Anyone who likes all four beats bumping hard on the floor has heard of Carl Cox. Considered "the greatest DJ in the world" by loyal fans and fawning critics alike, Cox jumped into the British dance scene in the late '70s and never looked back. He's a master of techno who knows how to keep a bit of gr
If you want a part-time lover, listen to Stevie Wonder. If you want a private dancer, groove to Tina Turner. If you want "music without a whole lot of stylistic baggage," you better check out Autechre.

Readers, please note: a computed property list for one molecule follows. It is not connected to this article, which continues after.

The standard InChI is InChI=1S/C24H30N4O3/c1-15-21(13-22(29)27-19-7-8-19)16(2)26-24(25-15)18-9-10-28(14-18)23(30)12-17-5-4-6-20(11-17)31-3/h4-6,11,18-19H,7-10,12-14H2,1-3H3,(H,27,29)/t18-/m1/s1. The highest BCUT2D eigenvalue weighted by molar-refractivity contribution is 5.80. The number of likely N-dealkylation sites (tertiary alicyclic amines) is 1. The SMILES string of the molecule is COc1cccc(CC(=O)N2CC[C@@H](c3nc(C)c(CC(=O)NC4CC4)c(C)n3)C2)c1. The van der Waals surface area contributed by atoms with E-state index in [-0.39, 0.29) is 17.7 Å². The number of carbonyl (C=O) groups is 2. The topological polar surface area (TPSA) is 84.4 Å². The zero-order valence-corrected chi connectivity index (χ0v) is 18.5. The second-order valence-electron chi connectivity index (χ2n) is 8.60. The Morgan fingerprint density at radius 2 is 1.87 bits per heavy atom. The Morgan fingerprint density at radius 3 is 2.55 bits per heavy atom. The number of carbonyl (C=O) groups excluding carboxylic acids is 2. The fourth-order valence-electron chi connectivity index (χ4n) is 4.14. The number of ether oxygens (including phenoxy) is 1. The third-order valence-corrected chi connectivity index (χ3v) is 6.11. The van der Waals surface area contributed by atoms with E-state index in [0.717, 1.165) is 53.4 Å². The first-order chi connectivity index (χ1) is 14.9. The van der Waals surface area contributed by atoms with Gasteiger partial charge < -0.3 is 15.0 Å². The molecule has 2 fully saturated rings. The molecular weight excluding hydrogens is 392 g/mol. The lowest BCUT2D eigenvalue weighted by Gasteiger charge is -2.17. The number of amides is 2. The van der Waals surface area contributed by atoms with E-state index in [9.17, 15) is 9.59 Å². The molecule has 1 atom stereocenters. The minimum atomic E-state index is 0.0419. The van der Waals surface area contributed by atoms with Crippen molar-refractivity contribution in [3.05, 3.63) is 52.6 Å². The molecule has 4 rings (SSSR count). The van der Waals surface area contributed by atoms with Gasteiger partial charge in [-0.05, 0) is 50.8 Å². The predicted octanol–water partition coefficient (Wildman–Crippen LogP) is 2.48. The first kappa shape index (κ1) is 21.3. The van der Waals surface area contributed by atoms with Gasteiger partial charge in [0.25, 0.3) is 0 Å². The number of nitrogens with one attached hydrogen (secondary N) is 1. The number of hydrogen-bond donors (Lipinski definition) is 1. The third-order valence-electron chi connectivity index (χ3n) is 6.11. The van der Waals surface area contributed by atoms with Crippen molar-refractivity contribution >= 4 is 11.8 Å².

As mischievous lads in Manchester, England, Sean Booth and Rob Brown bonded over a cheap synthe
Lauded by Details Magazine as "the metal machine music of Lou Reed's nightmares," Future Sound of London bridges the gap between the driving beats of techno and the pleasant waves of orchestral ambient music. Out from the trashbin of mid-'90s techno, the group's sound has emerged without a smudge.
"If Krust walks into the studio and his head is nodding," Roni Size once said of his collaborator DJ Krust, "that's enough. I know I've got a result there." Clearly, Size and his Bristol-based collective, Reprazent, let intuition guide their musical aesthetic. In true Bristol fashion, their sound is